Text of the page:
The way that all these factors are converging .. the rise and power of women, the changing nature of investment, the interest of younger generations in addressing global issues like refugees, extreme polarisation of wealth, the proliferation of drugs … all of which contribute to societal instability, which make the business environment more difficult. 

Different values will inform a new kind of leadership 

All of these things call for new era leadership meaning more human value systems than the current GDP which are meaningless. In a system that looks more profitable as more people get ill is crazy.  There are real limitations to this measurement.

New Era Leadership: Women have an Opportunity to Drive Change 

Just simply moving more women into leadership roles to continue to perpetuate all the problematic systems we have now, will not be the answer. Unless women move in there with a better sense of what change needs to be made, it is a huge missed opportunity. 

We can’t blame the men .. it is the system we have created. There are many men who are supportive and involved in redressing the gender balance.

The financial system is flawed and nobody has been held accountable for the crash of 2008. Many people are unhappy about this.

 There is an opportunity when women move into these positions of power to bring about some change. Women have an obligation to help other women when they have the power and the means. 

Linda’s Pearl of Wisdom: remind yourself of any blindspot you have. It is not what you don’t know, it is what you absolutely know with certainty that trips you up. What are the blindspots in your worldview.

Ask a different question

Rather than asking “How much money can I make when I have an MBA?” a better question “What kind of world do I want and what role can I play in making that world happen?”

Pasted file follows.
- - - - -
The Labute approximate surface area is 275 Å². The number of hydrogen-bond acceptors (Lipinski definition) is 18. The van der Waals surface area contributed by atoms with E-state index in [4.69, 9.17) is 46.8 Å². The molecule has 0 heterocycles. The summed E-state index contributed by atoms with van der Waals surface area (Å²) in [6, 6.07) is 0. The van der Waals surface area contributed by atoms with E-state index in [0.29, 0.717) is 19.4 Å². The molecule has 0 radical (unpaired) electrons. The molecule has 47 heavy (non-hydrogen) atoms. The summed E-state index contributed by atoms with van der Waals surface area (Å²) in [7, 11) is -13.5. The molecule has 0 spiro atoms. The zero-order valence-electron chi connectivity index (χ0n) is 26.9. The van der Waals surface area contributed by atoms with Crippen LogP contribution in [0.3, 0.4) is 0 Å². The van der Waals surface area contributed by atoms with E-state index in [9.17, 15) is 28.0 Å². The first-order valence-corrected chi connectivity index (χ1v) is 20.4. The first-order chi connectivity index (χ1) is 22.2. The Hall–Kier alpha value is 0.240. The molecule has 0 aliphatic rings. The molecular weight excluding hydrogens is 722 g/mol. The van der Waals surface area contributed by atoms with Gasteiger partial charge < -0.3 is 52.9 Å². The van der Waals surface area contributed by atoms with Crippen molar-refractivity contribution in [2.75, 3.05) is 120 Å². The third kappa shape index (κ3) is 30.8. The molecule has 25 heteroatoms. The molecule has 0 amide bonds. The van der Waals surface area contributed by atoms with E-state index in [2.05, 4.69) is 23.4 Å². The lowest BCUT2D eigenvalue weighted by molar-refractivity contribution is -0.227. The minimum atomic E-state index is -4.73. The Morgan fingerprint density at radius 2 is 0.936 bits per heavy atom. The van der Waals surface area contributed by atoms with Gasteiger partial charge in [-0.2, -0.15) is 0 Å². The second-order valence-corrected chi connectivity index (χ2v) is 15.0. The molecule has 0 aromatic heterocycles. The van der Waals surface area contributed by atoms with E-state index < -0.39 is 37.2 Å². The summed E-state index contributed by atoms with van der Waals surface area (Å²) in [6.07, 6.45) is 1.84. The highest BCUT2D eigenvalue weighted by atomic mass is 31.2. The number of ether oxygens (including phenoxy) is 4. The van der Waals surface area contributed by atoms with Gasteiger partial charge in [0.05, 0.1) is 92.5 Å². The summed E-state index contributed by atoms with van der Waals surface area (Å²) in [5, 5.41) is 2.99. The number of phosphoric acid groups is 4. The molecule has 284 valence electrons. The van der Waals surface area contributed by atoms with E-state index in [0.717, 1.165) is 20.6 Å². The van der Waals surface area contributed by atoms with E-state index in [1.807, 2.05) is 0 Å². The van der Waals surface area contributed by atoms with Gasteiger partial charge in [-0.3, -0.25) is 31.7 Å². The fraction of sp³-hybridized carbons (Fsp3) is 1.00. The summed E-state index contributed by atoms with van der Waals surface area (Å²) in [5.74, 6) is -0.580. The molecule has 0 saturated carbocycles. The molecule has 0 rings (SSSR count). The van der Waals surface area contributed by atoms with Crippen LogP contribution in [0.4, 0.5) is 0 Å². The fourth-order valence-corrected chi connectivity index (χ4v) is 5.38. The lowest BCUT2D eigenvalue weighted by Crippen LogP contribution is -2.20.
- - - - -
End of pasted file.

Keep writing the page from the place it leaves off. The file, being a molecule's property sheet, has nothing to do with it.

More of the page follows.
watch the recording of Linda on Facebook Live

https://www.theleadersclub.org

https://www.kent.ac.uk/kbs/

https://leadership-women.org

People Want Companies to do Good – that requires Transformational Leadership

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Speaking at the Leaders Club event at Kent Business School, Linda Minnis, seen here (right) with Gina Lazenby, talked about how business is shifting with more organisations taking on responsibility for social change and using their global reach for good. Drawing on the long legacy of the chocolate barons’ foundations, todays’ younger generations are pushing their employers to take on and do more to close the global wealth gap.

Linda’s talk was captured on Facebook Live. Click here to watch

The Leaders Club co-hosted a special event on transformational leadership with the University of Kent Business School in Canterbury in May. The first of two speakers was Linda Minnis, Chief Executive of the Charities Trust, and a founder member of The Leaders Club.

The event was recorded on Facebook Live and is available to view at this link.

The World Needs Responsible Business

Linda started by highlighting the need for responsible business and said that this was not something that could simply be bolted on to an organisation, almost like an extra department but it had to be at the very heart of the operation for it to have any real meaning and impact. She gave examples of the inspiration and vision that many companies were bringing to their giving programs by leveraging their resources and creating alliances that were having real impact in the world. Big business has a big capacity to make big change in the world.

Global Goals Provide a Ready Template for Visionary Businesses

Linda talked about the Sustainable Development Goals otherwise known as the Global Goals, which are a universal call to action to end poverty, protect the planet and ensure that all people enjoy peace and prosperity.  These 17 goals were launched by the United Nations in January 2016.  Adopted by 170 countries, they contain 169 individual goals inside the 17 categories and represent one of the most ambitious programs in human history to create massive change. For companies and organisations seeking to make a difference in the world, there are plenty of opportunities for them to align their resources and vision.